The State Department carries out its mission in a challenging global environment, facing complex concerns about national security, global health, economic growth and other facets that touch on the lives of Americans at home and abroad. Like other U.S. Government agencies that operate in an increasingly constrained budget environment under pressure to "do more with less," the Department of State and USAID have taken steps to confront the challenge of how to address these problems effectively, of how to determine what works and what does not.
The implementation in February 2012 of the Department's Program Evaluation Policy represented a significant milestone toward creating a learning organization with a commitment to accountability and the sharing of lessons learned, and using performance information to improve the effectiveness of Department of State funded efforts by basing programming decisions on evidence about what works. Consistent with the findings and recommendations of the Quadrennial Diplomacy and Development Review (QDDR), the new Managing for Results framework lays the groundwork for integrated planning, budgeting and performance management processes that will promote both the production of good evidence and the actual use of that evidence. A component of the new Department of State-USAID Managing for Results framework, the Department's evaluation policy provides a strategy for gathering feedback in the management and study of Department of State-funded programs and projects. The policy aims to optimize the impact of the Department of State resources by increasing the level of evaluation and strengthening evaluation rigor, and by developing and utilizing a more rigorous base of information to guide decisions about program design, funding, implementation, and management.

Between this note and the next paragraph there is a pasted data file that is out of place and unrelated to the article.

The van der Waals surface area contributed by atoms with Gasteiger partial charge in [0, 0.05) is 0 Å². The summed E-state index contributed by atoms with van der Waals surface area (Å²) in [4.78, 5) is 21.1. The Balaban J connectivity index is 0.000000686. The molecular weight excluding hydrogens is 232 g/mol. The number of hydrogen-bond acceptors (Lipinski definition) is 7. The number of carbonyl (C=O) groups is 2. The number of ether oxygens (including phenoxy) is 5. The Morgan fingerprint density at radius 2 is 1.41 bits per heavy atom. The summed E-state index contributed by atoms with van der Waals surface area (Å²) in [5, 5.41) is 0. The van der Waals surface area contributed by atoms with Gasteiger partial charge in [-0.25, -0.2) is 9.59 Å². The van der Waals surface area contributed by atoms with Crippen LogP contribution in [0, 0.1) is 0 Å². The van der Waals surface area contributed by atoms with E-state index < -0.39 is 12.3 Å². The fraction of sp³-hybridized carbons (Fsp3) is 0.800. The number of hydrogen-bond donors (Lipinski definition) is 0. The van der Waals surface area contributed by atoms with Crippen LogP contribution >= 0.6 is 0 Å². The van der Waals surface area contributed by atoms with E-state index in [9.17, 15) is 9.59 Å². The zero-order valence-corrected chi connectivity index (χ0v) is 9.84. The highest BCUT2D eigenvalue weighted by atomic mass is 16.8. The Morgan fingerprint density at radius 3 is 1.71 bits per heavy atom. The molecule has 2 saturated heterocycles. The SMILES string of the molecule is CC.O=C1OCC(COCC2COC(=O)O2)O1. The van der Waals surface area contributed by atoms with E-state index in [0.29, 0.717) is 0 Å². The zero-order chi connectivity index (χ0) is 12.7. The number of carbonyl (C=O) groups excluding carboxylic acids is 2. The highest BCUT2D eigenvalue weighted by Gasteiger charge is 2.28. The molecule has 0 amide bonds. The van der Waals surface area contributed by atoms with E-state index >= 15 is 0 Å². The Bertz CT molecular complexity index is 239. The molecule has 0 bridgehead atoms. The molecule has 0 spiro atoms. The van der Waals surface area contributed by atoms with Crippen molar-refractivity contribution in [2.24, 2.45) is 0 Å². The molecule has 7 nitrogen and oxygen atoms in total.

In addition to program evaluations, the Department promoted other initiatives to strengthen the ways in which information is generated, used, and shared within diplomatic and assistance programs:
In the next fiscal year, the Department will pursue these and other avenues to continue developing a more coherent and effective system in which we learn what works, address problems and more effectively, use reliable performance information to achieve policy and program goals.